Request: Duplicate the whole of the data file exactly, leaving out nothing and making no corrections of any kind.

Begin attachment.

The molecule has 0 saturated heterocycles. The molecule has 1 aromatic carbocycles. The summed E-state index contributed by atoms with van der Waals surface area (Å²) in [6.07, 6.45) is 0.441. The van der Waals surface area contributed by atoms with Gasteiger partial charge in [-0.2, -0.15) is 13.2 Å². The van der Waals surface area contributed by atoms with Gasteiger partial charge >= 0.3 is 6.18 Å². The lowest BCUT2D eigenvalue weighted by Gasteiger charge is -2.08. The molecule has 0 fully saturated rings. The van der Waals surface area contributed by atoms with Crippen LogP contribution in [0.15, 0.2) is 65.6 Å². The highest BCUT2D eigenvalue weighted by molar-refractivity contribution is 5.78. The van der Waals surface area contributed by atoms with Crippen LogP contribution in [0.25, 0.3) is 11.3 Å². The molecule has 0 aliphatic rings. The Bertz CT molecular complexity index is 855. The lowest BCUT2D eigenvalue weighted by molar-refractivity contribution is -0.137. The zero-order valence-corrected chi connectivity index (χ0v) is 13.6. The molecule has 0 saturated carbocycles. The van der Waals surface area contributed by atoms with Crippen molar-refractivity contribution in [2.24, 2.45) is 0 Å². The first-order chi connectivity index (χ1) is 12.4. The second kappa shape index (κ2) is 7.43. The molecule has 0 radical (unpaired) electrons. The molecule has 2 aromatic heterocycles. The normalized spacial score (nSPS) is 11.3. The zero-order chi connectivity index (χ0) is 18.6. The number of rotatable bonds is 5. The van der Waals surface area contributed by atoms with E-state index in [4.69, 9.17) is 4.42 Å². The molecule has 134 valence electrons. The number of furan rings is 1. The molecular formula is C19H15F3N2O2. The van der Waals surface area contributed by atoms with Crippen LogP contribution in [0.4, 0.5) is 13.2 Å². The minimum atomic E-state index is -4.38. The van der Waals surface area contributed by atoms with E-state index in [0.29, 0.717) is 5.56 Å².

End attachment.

The molecule has 0 saturated heterocycles. The molecule has 1 aromatic carbocycles. The summed E-state index contributed by atoms with van der Waals surface area (Å²) in [6.07, 6.45) is 0.441. The van der Waals surface area contributed by atoms with Gasteiger partial charge in [-0.2, -0.15) is 13.2 Å². The van der Waals surface area contributed by atoms with Gasteiger partial charge >= 0.3 is 6.18 Å². The lowest BCUT2D eigenvalue weighted by Gasteiger charge is -2.08. The molecule has 0 fully saturated rings. The van der Waals surface area contributed by atoms with Crippen LogP contribution in [0.15, 0.2) is 65.6 Å². The highest BCUT2D eigenvalue weighted by molar-refractivity contribution is 5.78. The van der Waals surface area contributed by atoms with Crippen LogP contribution in [0.25, 0.3) is 11.3 Å². The molecule has 0 aliphatic rings. The Bertz CT molecular complexity index is 855. The lowest BCUT2D eigenvalue weighted by molar-refractivity contribution is -0.137. The zero-order valence-corrected chi connectivity index (χ0v) is 13.6. The molecule has 0 saturated carbocycles. The van der Waals surface area contributed by atoms with Crippen molar-refractivity contribution in [2.24, 2.45) is 0 Å². The first-order chi connectivity index (χ1) is 12.4. The second kappa shape index (κ2) is 7.43. The molecule has 0 radical (unpaired) electrons. The molecule has 2 aromatic heterocycles. The normalized spacial score (nSPS) is 11.3. The zero-order chi connectivity index (χ0) is 18.6. The number of rotatable bonds is 5. The van der Waals surface area contributed by atoms with E-state index in [4.69, 9.17) is 4.42 Å². The molecule has 134 valence electrons. The number of furan rings is 1. The molecular formula is C19H15F3N2O2. The van der Waals surface area contributed by atoms with Crippen LogP contribution in [0.4, 0.5) is 13.2 Å². The minimum atomic E-state index is -4.38. The van der Waals surface area contributed by atoms with E-state index in [0.29, 0.717) is 5.56 Å².